Already one of the most coveted cities in the world, the government’s new proposals for Paris include improved taxes for companies and more international school options
While new stories about the potential impact of Britain’s exit from the European Union flood the media, speculation is circulating about where Europe’s financial centre will be. Paris, the most visited city in the world, is a strong contender, making it an even more savvy real estate investment opportunity.
New measures to attract people to Paris
With much to offer bankers, investors and businesses who wish to escape the uncertainty of London, the government is keen to lure investment into the French capital.
“In this new environment which is taking shape, we want an attractive France,” said Manual Valls, France’s Prime Minister on Wednesday 6 July, 2016, explaining that the government intends to improve the tax and legal frame work for companies.
Measures to be introduced include opening more international sections in schools so that children of foreign employees can be educated in their own language. This is good news for overseas buyers with families looking to buy property in France.
Property sales increase in Paris
Earlier this year Home Hunts released property insights report INSIDE FRANCE where it was revealed that property sales in Paris experienced something of a phenomenon in 2015. The city’s notaries reported that sales had increased by 21% when compared with the average over the last decade.
“Our clients want to live in a prime location, in security, in a property that is a long-term investment,” says Hervé Levy, Home Hunts’ Paris-based consultant. “In terms of how the market is going to progress, we expect slight price increases throughout 2016 followed by further rises in 2017, so it is an excellent time to buy prime property in Paris.”
But for those looking to buy property in Paris, where are the best locations to live?
16th arrondissement by Avenue Foch
Hervé says that the north of the 16th arrondissement next to Avenue Foch and Avenue Victor-Hugo remains one of the most sought after areas by overseas buyers. A highly prestigious residential area, many compare it to the Upper East Side in New York or Chelsea in London.
A quiet neighbourhood, it is also a hit with sports fans. The 16th is home to Bois de Boulogne park, where the French Open is held at the Roland Garros Stadium. The Paris Saint-Germain football club is also here, as is Stade Jean-Bouin, where the Stade Français rugby union club plays.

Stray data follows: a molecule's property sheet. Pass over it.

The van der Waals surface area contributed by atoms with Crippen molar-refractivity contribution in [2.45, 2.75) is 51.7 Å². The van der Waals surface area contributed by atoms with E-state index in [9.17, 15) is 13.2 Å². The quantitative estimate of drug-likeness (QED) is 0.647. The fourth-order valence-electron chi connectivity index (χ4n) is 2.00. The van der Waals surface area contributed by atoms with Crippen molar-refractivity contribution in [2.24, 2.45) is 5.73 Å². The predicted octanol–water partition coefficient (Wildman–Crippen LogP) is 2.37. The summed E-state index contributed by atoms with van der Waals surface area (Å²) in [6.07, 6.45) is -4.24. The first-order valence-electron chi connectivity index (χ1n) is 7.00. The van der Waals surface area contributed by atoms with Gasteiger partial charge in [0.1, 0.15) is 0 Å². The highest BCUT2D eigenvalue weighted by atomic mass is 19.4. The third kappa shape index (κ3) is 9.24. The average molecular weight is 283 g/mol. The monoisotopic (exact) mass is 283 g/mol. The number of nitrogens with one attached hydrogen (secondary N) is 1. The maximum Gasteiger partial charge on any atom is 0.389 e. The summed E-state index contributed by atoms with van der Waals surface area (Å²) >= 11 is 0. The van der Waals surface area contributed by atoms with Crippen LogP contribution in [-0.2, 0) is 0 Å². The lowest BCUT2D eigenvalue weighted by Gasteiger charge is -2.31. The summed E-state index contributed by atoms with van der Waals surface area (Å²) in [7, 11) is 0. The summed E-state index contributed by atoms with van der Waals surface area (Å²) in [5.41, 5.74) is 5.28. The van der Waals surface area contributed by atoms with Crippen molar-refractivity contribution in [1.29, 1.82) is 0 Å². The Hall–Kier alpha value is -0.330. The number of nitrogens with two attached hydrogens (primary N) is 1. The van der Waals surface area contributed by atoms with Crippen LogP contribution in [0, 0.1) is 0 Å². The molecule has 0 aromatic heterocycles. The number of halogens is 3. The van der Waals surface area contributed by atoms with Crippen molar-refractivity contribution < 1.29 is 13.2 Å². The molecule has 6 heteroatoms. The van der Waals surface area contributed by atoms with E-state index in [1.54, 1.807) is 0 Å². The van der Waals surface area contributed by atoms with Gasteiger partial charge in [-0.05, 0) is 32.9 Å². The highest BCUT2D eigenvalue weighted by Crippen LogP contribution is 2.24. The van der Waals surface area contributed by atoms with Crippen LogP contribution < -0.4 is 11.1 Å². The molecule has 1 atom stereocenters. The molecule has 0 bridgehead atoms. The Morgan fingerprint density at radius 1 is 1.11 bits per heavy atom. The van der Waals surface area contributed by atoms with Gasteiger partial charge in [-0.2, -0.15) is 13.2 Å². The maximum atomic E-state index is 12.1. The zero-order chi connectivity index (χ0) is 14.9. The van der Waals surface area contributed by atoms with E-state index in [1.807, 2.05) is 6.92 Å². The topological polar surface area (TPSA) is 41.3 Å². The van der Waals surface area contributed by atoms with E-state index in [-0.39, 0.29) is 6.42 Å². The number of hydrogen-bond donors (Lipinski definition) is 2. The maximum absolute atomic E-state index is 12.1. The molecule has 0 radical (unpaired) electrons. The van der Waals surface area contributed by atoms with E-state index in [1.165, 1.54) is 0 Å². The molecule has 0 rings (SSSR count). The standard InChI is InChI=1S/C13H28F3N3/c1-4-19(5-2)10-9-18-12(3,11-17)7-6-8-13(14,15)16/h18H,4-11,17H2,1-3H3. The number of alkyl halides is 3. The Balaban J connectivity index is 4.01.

The Trocadéro, one of Paris’s most well-recognised landmarks, is also located in the 16th, linking this tranquil area with the Eiffel Tower.
The 8th arrondissement
The 8th arrondissement near the Champs Elysées is another area always in high demand. Arguably the most famous avenue in the world, living here comes at a premium but is consistently one of Home Hunts’ most enquired about locations.
At the end, near the Place de la Concorde, the beautiful Jardins des Champs-Elysées provides a peaceful inner-city haven not far from the Elysée, the residence of the French President since the 19th century. Here you can also find art museums, such as the Petit Palais, restaurants, theatres and the Grand Palais.
The 17th arrondissement
Property in the 17th arrondissement near the impressive Parc Monceau is also top of the list for those looking to buy property in Paris. At times the park has the look of a traditional English garden, but this unique site also includes an Egyptian pyramid, a Chinese fort and Dutch windmill.
A public park spanning 8 hectares in the 8th arrondissement, it was built in the 17th century and is one of the most elegant parks in Paris. Families enjoy coming here too as there is also a playground for children.
“Our clients prefer residential areas and enjoy the Parisian lifestyle with best markets, boutiques and restaurants,” says Hervé.
To find out more about the best places to buy property in Paris, visit www.home-hunts.com. To speak with a consultant directly about your property needs, whether in central Paris or further afield, call +33 (0)970 44 66 43.